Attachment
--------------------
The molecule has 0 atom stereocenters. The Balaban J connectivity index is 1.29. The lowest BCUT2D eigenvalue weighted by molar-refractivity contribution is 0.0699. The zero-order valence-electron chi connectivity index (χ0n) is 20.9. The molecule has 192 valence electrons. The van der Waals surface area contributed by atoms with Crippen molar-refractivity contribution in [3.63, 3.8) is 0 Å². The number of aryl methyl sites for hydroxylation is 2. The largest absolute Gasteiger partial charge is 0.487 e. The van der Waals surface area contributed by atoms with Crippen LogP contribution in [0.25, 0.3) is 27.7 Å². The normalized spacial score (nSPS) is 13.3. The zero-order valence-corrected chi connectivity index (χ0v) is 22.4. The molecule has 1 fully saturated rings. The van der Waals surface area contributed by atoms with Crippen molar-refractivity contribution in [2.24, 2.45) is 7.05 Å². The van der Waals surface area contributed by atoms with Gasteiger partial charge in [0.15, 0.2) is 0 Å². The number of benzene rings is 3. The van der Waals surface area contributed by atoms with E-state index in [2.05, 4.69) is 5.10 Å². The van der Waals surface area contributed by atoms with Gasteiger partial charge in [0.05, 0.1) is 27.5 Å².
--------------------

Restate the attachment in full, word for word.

The molecule has 0 atom stereocenters. The Balaban J connectivity index is 1.29. The lowest BCUT2D eigenvalue weighted by molar-refractivity contribution is 0.0699. The zero-order valence-electron chi connectivity index (χ0n) is 20.9. The molecule has 192 valence electrons. The van der Waals surface area contributed by atoms with Crippen molar-refractivity contribution in [3.63, 3.8) is 0 Å². The number of aryl methyl sites for hydroxylation is 2. The largest absolute Gasteiger partial charge is 0.487 e. The van der Waals surface area contributed by atoms with Crippen LogP contribution in [0.25, 0.3) is 27.7 Å². The normalized spacial score (nSPS) is 13.3. The zero-order valence-corrected chi connectivity index (χ0v) is 22.4. The molecule has 1 fully saturated rings. The van der Waals surface area contributed by atoms with Crippen molar-refractivity contribution in [2.24, 2.45) is 7.05 Å². The van der Waals surface area contributed by atoms with Gasteiger partial charge in [0.15, 0.2) is 0 Å². The number of benzene rings is 3. The van der Waals surface area contributed by atoms with E-state index in [2.05, 4.69) is 5.10 Å². The van der Waals surface area contributed by atoms with Gasteiger partial charge in [0.05, 0.1) is 27.5 Å².